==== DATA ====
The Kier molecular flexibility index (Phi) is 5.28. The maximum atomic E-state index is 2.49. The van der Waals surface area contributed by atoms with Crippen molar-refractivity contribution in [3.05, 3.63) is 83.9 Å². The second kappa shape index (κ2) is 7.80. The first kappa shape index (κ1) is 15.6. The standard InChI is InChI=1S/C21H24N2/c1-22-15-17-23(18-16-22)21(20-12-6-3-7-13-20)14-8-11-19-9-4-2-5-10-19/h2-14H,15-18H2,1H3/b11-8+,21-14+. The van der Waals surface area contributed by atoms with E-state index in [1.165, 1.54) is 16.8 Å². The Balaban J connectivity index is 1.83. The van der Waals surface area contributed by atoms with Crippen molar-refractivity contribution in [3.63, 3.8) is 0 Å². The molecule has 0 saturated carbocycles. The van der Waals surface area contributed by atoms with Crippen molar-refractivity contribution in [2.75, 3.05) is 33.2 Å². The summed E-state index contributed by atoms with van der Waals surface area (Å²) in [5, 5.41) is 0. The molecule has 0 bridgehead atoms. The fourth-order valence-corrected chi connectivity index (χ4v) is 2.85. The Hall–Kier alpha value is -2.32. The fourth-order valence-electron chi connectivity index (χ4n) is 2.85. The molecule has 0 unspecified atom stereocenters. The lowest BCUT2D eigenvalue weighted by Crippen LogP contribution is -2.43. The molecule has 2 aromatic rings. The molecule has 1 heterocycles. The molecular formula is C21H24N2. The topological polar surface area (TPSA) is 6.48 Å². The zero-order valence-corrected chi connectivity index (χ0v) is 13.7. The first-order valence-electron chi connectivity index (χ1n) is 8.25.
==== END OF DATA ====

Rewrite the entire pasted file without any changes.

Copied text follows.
The Kier molecular flexibility index (Phi) is 5.28. The maximum atomic E-state index is 2.49. The van der Waals surface area contributed by atoms with Crippen molar-refractivity contribution in [3.05, 3.63) is 83.9 Å². The second kappa shape index (κ2) is 7.80. The first kappa shape index (κ1) is 15.6. The standard InChI is InChI=1S/C21H24N2/c1-22-15-17-23(18-16-22)21(20-12-6-3-7-13-20)14-8-11-19-9-4-2-5-10-19/h2-14H,15-18H2,1H3/b11-8+,21-14+. The van der Waals surface area contributed by atoms with E-state index in [1.165, 1.54) is 16.8 Å². The Balaban J connectivity index is 1.83. The van der Waals surface area contributed by atoms with Crippen molar-refractivity contribution in [3.63, 3.8) is 0 Å². The molecule has 0 saturated carbocycles. The van der Waals surface area contributed by atoms with Crippen molar-refractivity contribution in [2.75, 3.05) is 33.2 Å². The summed E-state index contributed by atoms with van der Waals surface area (Å²) in [5, 5.41) is 0. The molecule has 0 bridgehead atoms. The fourth-order valence-corrected chi connectivity index (χ4v) is 2.85. The Hall–Kier alpha value is -2.32. The fourth-order valence-electron chi connectivity index (χ4n) is 2.85. The molecule has 0 unspecified atom stereocenters. The lowest BCUT2D eigenvalue weighted by Crippen LogP contribution is -2.43. The molecule has 2 aromatic rings. The molecule has 1 heterocycles. The molecular formula is C21H24N2. The topological polar surface area (TPSA) is 6.48 Å². The zero-order valence-corrected chi connectivity index (χ0v) is 13.7. The first-order valence-electron chi connectivity index (χ1n) is 8.25.